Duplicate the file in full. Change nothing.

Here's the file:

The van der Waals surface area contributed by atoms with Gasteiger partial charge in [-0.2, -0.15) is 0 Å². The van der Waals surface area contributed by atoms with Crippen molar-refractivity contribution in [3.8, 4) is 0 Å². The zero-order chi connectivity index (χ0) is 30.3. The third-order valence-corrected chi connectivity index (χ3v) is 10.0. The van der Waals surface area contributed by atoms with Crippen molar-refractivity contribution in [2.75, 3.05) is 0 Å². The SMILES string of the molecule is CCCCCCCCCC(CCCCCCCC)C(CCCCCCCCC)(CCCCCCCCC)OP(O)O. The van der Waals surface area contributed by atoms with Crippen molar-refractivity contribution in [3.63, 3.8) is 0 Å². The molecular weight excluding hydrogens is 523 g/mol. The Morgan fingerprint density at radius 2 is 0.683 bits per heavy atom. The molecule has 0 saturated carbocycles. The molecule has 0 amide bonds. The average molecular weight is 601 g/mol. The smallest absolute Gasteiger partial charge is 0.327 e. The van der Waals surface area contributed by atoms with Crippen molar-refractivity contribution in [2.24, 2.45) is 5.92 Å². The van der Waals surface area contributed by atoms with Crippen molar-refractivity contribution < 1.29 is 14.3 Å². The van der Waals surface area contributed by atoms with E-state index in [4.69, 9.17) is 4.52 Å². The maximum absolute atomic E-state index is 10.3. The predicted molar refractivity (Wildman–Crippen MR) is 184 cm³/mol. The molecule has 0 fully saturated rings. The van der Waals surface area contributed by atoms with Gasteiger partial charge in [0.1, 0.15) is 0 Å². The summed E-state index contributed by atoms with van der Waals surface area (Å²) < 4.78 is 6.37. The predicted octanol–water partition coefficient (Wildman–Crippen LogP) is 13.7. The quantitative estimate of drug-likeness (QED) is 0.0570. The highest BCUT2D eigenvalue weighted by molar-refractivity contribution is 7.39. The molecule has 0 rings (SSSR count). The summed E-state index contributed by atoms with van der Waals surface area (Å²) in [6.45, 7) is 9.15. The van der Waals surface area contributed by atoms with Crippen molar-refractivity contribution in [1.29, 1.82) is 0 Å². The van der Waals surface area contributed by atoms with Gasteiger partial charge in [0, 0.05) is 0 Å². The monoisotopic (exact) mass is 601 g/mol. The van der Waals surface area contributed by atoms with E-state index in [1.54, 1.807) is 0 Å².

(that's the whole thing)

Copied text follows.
The van der Waals surface area contributed by atoms with Gasteiger partial charge in [-0.2, -0.15) is 0 Å². The van der Waals surface area contributed by atoms with Crippen molar-refractivity contribution in [3.8, 4) is 0 Å². The zero-order chi connectivity index (χ0) is 30.3. The third-order valence-corrected chi connectivity index (χ3v) is 10.0. The van der Waals surface area contributed by atoms with Crippen molar-refractivity contribution in [2.75, 3.05) is 0 Å². The SMILES string of the molecule is CCCCCCCCCC(CCCCCCCC)C(CCCCCCCCC)(CCCCCCCCC)OP(O)O. The van der Waals surface area contributed by atoms with Crippen molar-refractivity contribution in [3.63, 3.8) is 0 Å². The molecular weight excluding hydrogens is 523 g/mol. The Morgan fingerprint density at radius 2 is 0.683 bits per heavy atom. The molecule has 0 saturated carbocycles. The molecule has 0 amide bonds. The average molecular weight is 601 g/mol. The smallest absolute Gasteiger partial charge is 0.327 e. The van der Waals surface area contributed by atoms with Crippen molar-refractivity contribution in [2.24, 2.45) is 5.92 Å². The van der Waals surface area contributed by atoms with Crippen molar-refractivity contribution < 1.29 is 14.3 Å². The van der Waals surface area contributed by atoms with E-state index in [4.69, 9.17) is 4.52 Å². The maximum absolute atomic E-state index is 10.3. The predicted molar refractivity (Wildman–Crippen MR) is 184 cm³/mol. The molecule has 0 fully saturated rings. The van der Waals surface area contributed by atoms with Gasteiger partial charge in [0.1, 0.15) is 0 Å². The summed E-state index contributed by atoms with van der Waals surface area (Å²) < 4.78 is 6.37. The predicted octanol–water partition coefficient (Wildman–Crippen LogP) is 13.7. The quantitative estimate of drug-likeness (QED) is 0.0570. The highest BCUT2D eigenvalue weighted by molar-refractivity contribution is 7.39. The molecule has 0 rings (SSSR count). The summed E-state index contributed by atoms with van der Waals surface area (Å²) in [6.45, 7) is 9.15. The van der Waals surface area contributed by atoms with Crippen molar-refractivity contribution in [1.29, 1.82) is 0 Å². The van der Waals surface area contributed by atoms with Gasteiger partial charge in [0, 0.05) is 0 Å². The monoisotopic (exact) mass is 601 g/mol. The van der Waals surface area contributed by atoms with E-state index in [1.54, 1.807) is 0 Å².